BROOKLYN, N.Y.—University Professor of Applied Physics Stephen Arnold and his team at New York University’s Tandon School of Engineering announced yesterday that they’ve made a discovery that could lead to Star Trek-like biosensor devices capable of flagging the barest presence of a specific virus or antibody in blood; finding a protein marker for a specific cancer; or sniffing out airborne chemical warfare agents while they are still far below toxic levels.
The discovery follows years of work by Arnold, who in 1995 discovered that an optical fiber could excite what he termed Whispering Gallery Mode (WGM) in silicon micro-beads less than one-third the diameter of a human hair. Further discoveries and patents led to WGM biosensors capable of gauging the mass of viruses, proteins and other nanoparticles by sending them into spacecraft-like orbit around the micro-bead, thanks to a photonic “tractor beam” caused by the resonating light.
Arnold and his researchers devised a way to make these WGM biosensors sensitive enough to identify even the smallest individual bio-particles, from the RNA virus MS2 to single molecules down to 6 zepto-grams (a thousandth of a billionth of a billionth of a gram), below the mass of all known cancer markers. Many companies, including Genalyte, employ WGM biosensors in diagnostic products that can perform dozens of bioassays in minutes.
Now Arnold and his team at NYU Tandon’s MicroParticle PhotoPhysics Laboratory for BioPhotonics have found a way to determine the density of charges on an area of a WGM micro-bead’s surface, as well as the charge of an ensnared nanoparticle or virus, by measuring how light frequency fluctuates as the tiny particle follows its wobbly course around the sphere. This discovery could allow researchers and manufacturers not just to identify nanoparticles, but to manipulate them.
Arnold, also a member of the Othmer-Jacobs Department of Chemical and Biomolecular Engineering at NYU, and his fellow researchers including Jehovani Lopez, Eshan Treasurer, Kaitlynn Snyder and David Keng, recently published their article, “Whispering Gallery Mode Coulometry of the Nanoparticle-Microcavity Interaction in Aqueous Solution,” in Applied Physics Letters.
The WGM biosensor, named for the famous Whispering Gallery in the dome of St. Paul’s Cathedral in London, is a device the size of a small smartphone comprising a tunable laser guided down a specially treated fiber optic filament with a detector at the far end of the filament measuring the light’s intensity and resonance. A tiny silica bead next to the filament diverts a portion of the light beam, which begins to resonate within the bead the way sound resonates under the dome of the church gallery for which the phenomenon is named.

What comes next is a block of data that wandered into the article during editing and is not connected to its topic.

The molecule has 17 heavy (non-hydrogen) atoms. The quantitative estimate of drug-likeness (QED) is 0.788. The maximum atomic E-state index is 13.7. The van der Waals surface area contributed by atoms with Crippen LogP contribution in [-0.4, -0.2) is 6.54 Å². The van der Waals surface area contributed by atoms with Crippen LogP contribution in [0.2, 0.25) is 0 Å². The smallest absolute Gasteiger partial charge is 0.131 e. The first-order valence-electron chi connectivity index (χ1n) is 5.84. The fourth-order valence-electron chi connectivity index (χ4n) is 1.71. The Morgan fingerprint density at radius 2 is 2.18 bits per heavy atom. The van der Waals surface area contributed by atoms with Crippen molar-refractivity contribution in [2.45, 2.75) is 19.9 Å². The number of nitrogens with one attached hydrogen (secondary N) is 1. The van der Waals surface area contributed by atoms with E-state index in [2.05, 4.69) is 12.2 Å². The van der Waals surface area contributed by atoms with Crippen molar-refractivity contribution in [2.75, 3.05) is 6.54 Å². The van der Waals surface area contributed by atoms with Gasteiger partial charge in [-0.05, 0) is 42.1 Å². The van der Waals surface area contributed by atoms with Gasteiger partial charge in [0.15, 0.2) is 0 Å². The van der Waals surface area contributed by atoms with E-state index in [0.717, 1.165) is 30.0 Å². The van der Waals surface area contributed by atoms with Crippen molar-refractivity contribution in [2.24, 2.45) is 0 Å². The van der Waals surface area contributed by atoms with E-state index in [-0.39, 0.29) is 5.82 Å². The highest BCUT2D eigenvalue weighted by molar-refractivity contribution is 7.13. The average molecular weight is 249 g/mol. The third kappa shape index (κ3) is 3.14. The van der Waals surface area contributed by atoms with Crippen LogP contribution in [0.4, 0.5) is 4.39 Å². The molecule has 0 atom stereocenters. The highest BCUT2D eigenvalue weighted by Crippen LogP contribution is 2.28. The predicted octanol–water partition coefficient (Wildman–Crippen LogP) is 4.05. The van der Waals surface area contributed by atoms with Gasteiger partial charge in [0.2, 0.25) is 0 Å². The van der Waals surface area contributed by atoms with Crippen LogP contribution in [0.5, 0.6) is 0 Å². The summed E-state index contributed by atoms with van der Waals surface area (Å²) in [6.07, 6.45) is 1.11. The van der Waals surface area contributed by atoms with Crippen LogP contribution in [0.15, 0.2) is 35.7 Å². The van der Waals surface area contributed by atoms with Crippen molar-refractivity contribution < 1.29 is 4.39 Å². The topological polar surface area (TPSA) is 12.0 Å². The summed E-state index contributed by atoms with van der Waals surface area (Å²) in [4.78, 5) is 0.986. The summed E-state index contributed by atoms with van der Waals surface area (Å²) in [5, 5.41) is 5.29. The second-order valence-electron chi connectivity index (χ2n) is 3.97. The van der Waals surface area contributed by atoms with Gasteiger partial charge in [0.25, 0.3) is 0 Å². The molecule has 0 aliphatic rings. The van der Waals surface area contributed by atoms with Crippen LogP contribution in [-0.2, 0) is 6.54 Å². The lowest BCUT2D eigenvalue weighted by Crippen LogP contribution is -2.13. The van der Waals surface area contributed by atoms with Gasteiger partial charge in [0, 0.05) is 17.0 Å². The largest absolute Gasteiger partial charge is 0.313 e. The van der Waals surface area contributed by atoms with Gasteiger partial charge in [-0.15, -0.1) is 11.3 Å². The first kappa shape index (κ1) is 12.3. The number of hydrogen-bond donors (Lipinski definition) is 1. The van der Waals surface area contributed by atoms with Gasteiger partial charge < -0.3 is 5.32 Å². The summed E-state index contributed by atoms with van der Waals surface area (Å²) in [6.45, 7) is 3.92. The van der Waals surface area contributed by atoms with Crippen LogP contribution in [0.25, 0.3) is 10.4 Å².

“Charge controls the ability to transport particles that are interacting with cells and other objects that possess electric fields,” Arnold said. “By determining the charge of a virus, for example, you can understand how it can be transported to the cell surface. You need to understand this mechanism in order to engineer a WGM micro-bead that has a specific antigen at a specific region of its surface so that the biosensor can attract specific pathogens or other biomolecules.”
Researchers were able to extract the electrostatic force between the orbiting nanoparticle and the surface of the glass bead through experiments based on the observation that the nano-orbital phenomenon requires a near balance between the electrostatic force and the known optical tractor beam force, just as a weighing scale balances the force of a spring against your body's weight.
“The difference in the strength of the force being measured is extraordinarily small,” said Arnold, noting that the measured electrostatic force involved in keeping a nanoparticle in orbit was only 0.00000000000003 pounds. “With this force in hand both the charge on the nanoparticle and the microcavity charge density could be calculated through a series of experiments.”
Arnold’s team plans to use the discovery to develop technology for “photonic printing,” the ability to quickly create numerous task-specific WGM biosensors, with specific molecules attached to specific areas of the micro-bead. This research was supported by the National Science Foundation and the Air Force Office of Scientific Research.